Pacific Rim, Weeks 12 and 14: Filipino, and a post-final hot pot
So here, I present to you the photos from my last two weeks of class, with notes at the bottom. Of course, Week 12 was near and dear to my heart because we focused on traditional Filipino dishes. Clockwise from pancit canton at top: Philippine Shrimp and Pork Lumpia, Adobong Isda sea bass, then catfish, white rice, Philipino Pork Adobo, Philippine Style Fried Rice Longanisa
Adobong Isda, Catfish and Sea Bass in Tangy Sauce
Philippine Shrimp and Pork Lumpia
Hot and Sour Shrimp with Watercress and Walnuts
Philippine Style Fried Rice Longanisa
Hot pot veggies.
Hot pot meats (chicken, NY Strip, and shrimp in chicken stock).
Sweet potato slices.
-If you don't have a nonstick pan, fish can stick pretty easily unless you use enough oil and enough heat. Sear it hot and fast, and when it's ready to flip, it will go right on over.
-Adobo dishes are distinguished by their generous inclusion of vinegar. My mom, along with millions of other old school Filipino moms, stick with the fail-safe white vinegar, but wine vinegars, cider vinegars, and even balsamics add a more complex depth of flavor. It's also a good way to add that acid that pro chefs are always talking about to make dishes brighter--you don't have to be stuck with citrus, especially if you just don't have any on hand.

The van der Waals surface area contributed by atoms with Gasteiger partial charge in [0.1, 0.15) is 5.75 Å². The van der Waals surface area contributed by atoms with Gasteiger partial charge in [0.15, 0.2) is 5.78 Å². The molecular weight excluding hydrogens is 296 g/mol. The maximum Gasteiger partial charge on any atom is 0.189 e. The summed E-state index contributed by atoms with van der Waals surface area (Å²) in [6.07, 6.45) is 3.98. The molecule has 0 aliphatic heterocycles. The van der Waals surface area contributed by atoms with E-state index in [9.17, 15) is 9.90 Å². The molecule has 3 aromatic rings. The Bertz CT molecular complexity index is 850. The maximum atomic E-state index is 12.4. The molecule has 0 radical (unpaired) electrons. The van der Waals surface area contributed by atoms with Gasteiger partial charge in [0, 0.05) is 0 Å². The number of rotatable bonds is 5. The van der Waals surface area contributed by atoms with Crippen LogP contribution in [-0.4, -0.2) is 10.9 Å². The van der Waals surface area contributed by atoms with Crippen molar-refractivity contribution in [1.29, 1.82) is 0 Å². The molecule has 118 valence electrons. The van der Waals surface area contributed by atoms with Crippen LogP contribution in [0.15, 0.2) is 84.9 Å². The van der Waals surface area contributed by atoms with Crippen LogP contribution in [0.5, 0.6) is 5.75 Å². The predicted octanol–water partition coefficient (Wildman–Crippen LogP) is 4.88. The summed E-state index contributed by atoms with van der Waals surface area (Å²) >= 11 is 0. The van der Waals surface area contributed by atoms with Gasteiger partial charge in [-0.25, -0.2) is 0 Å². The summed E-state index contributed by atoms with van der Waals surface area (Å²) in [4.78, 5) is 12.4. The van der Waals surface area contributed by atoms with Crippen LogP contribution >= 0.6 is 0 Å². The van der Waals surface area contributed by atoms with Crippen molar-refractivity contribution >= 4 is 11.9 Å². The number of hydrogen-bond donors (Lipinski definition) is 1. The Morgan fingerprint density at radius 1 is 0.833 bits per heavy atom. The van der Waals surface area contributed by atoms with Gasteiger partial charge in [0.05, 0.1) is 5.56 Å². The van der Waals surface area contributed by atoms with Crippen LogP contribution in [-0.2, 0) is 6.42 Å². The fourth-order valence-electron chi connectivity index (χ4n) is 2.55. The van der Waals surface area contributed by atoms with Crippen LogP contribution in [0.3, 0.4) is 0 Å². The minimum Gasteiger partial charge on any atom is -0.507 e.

-Our fried rice, woefully, was mush because we used fresh rice instead of rice that had been chilled first and it's starchy outsides to solidify to protect it from dissolving into mush while cooking. The flavor was fine, but the texture was a bummer.
-Woks are wonderful for deep frying, especially lumpia! Just make sure you get your oil good and hot, or your food will just soak the oil up while it slowly, slowly fries.
-This hot pot was awkward for me, dipping what was supposed to be one skewered item at a time into the simmering stock to let it cook, then eating it fondue style. Anyone who eats fondu with me laughs--I skewer bunches of stuff (like those skinny sweet potato slices) at once and dunk it all in. Otherwise, eating takes forever. Maybe that's why fondue places charge so much money--a single dining event can take hours. Eventually, I have multiple items on multiple skewers going, and my table in class that night had to untangle a slew of skewers to figure out what was what and whether or not it was done. It was also hard to monitor how much we were eating. I wish I'd done it differently: Last New Year's Eve, I had the pleasure of "doing hot pot" with my Hun and his parents in the traditional Taiwanese style. When we got to his parents' house, the broth was already on and the veggies were cooking away, rounding out the broth. We added all sorts of meats, from chicken to fish balls to shrimp, adding more flavor to the broth. At the end, we dumped a lovely load of cellophane noodles into the broth so they could soak up all that awesome flavor. It was as good as dessert! Anyway, after our meal, as we were all cleaning up, we found out that a couple of our classmates had wised up and just dumped all their fixings into the stock to make soup, then used a strainer to fish it all out. Smart!